Peter’s statement: “It has been a great honor to serve on the Board of Supervisors for the past ten years and I look forward to serving the County as the new Commissioner of the Revenue. I look forward to reaching out to our citizens and businesses to see how the Commissioner’s office can better serve our community.”
Having won Tuesday’s election, Peters will soon resign his Board of Supervisors seat.
As evidence of Roanoke County becoming increasingly red, a large number of GOP incumbents cruised to re-election with no opposition. One is Clerk of Court, Michael Galliher, who will be the first Republican to hold that office in the County in 30 years. Others include Sheriff Eric Orange, Treasurer Kevin Hutchins, Supervisors Paul Mahoney (Cave Spring) and Martha Hooker (Catawba), and Commonwealth’s Attorney Brian Holohan, who plays a huge role in maintaining law and order in the community.
State law prohibits school board members from being officially affiliated with any political party. However, the parties are allowed to endorse school board candidates.
GOP-endorsed candidate for Cave Spring’s School Board seat, Shelly Clemons, overcame nasty attacks that included ongoing vandalism to her signs, a non-transparent social media opposition page where Clemons’ supporters were shut out, and a verbal assault at the Brambleton Center early voting site that was so vile, police were called.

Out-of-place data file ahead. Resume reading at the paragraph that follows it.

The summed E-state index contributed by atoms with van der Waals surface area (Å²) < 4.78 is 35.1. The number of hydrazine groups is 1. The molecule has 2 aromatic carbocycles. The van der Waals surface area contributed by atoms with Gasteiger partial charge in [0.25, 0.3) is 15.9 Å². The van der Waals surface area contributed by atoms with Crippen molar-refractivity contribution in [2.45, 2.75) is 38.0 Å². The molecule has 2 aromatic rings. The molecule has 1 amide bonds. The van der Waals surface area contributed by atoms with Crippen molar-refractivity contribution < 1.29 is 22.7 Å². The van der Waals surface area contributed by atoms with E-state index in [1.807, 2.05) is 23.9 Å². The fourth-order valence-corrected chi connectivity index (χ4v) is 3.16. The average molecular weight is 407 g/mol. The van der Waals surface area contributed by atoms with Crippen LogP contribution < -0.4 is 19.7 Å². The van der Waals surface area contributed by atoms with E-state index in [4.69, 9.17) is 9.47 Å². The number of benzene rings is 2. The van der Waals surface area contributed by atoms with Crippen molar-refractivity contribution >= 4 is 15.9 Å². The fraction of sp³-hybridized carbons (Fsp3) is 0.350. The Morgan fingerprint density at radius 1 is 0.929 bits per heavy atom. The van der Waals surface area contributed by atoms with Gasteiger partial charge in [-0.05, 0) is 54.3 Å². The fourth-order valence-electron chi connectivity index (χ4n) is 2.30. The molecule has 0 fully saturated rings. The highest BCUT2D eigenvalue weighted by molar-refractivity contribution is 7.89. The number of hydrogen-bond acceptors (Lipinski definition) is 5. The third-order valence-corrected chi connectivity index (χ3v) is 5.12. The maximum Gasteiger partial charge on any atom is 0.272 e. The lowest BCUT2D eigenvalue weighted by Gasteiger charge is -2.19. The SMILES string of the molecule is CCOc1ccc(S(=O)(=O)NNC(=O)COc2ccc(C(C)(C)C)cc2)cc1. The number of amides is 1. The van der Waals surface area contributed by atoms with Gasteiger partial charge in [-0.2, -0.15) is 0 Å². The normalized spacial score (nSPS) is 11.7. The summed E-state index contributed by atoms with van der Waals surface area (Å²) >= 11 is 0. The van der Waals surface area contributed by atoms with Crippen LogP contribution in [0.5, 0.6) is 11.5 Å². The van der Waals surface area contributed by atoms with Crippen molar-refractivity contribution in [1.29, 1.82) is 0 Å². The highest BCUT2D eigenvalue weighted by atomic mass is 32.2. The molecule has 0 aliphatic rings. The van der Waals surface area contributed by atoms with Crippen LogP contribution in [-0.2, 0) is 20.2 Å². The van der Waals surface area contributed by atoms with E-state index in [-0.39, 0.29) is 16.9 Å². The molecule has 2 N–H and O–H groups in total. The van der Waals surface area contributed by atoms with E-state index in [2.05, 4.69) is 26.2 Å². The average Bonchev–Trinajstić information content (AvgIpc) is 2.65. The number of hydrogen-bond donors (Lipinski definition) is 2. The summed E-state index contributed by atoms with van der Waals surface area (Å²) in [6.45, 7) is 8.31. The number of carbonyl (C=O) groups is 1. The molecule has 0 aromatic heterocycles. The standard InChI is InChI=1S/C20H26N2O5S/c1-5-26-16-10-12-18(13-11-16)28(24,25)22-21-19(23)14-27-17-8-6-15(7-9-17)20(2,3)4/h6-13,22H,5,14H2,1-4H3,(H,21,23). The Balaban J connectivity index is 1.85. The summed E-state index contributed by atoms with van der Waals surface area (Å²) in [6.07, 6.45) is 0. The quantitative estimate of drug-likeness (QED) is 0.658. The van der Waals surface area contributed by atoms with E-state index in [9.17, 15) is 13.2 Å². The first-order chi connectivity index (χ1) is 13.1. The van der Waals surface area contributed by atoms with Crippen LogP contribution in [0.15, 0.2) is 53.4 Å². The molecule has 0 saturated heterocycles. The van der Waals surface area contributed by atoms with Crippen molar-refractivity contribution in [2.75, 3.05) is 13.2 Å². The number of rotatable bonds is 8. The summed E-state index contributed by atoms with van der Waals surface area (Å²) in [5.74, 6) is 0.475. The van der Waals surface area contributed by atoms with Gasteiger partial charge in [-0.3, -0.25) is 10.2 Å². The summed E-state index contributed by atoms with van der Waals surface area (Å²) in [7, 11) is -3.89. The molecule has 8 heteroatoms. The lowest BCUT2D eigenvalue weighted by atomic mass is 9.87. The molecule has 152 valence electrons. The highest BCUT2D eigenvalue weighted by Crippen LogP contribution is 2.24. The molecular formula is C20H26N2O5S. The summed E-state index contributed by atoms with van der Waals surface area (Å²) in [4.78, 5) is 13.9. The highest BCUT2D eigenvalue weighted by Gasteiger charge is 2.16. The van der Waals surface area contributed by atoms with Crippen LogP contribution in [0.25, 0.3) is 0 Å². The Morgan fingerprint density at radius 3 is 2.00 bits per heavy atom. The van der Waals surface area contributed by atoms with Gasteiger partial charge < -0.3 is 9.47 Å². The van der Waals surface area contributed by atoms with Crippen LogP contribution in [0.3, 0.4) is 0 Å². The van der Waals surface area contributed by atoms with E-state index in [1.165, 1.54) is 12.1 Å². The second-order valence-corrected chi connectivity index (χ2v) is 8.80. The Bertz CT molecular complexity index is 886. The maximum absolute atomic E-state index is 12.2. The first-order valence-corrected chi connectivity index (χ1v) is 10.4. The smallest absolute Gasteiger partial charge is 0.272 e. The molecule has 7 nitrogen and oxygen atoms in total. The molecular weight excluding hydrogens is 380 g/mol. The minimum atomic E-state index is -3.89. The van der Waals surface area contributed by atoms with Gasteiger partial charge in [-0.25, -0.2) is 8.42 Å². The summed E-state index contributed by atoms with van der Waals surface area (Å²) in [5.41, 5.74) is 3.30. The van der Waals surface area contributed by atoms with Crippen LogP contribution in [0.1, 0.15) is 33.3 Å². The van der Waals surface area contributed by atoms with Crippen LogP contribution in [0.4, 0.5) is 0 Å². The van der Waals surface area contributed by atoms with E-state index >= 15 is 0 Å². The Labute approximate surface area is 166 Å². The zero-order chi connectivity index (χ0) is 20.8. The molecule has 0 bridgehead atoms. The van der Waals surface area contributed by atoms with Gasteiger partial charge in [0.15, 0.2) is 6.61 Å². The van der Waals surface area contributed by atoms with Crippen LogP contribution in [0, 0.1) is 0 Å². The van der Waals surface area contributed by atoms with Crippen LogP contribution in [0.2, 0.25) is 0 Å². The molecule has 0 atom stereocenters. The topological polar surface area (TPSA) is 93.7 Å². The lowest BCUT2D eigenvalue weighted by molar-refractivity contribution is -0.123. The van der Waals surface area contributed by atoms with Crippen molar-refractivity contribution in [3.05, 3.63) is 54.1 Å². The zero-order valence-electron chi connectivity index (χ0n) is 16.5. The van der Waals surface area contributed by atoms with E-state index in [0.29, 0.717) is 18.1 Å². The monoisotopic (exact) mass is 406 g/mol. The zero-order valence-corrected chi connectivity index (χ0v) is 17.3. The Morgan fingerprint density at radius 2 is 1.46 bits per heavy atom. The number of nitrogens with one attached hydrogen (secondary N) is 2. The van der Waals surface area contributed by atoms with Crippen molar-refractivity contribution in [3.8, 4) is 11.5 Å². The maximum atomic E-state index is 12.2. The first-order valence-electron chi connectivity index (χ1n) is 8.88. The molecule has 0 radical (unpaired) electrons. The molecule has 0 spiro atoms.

By election night, the result wasn’t even close: Clemons bested her opponent Mary Wilson by a lopsided 57.96%-41.55%. Clemons’ margin of victory was 1,010 votes.
School Board Chairman Brent Hudson (Catawba) originally was unopposed. However, after a series of rancorous Roanoke Times articles targeting the School Board over the spring and summer, an opposition write-in candidacy was announced. Catawba voters, however, weighed in with their support of Hudson, giving him 4,312 votes versus only 840 write-ins, or 16%.
Full results for Roanoke County local elections can be found here.
With redistricting, Roanoke County is divided among two state Senate districts and three House of Delegates districts. In Senate District 3, former Delegate Chris Head defeated political newcomer Jade Harris 65.7%-34.2%. This sprawling district wraps around eastern, northern, and western Roanoke County and includes North Vinton, Hollins, Glenvar, Hanging Rock and Catawba. Then the district goes north along the Shenandoah Valley up to Staunton and Waynesboro.
In other House of Delegates races, political veteran Joe McNamara (R) won re-election by a 60-40 margin in the new District 40, a C-shaped district running from Hollins to Hanging Rock to Salem to Hidden Valley, Cave Spring and Hunting Hills. The district also includes three City precincts: Deyerle, Lee-Hi, and Grandin Court.
The new House District 39 includes all of Franklin County and a prong along southern and eastern Roanoke County including Clearbrook, Mount Pleasant, Vinton, Bonsack, and north to Mountain View. Republican newcomer Will Davis, a Franklin County lawyer, won unopposed.
In sum, the two state Senate seats and three House of Delegates seats that include Roanoke County will all be represented by Republicans when the new General Assembly convenes in Richmond in 2024.
The newly-elected House of Delegates serves a two-year term while the State Senate has a four-year term.
Republished with permission from The Roanoke Star.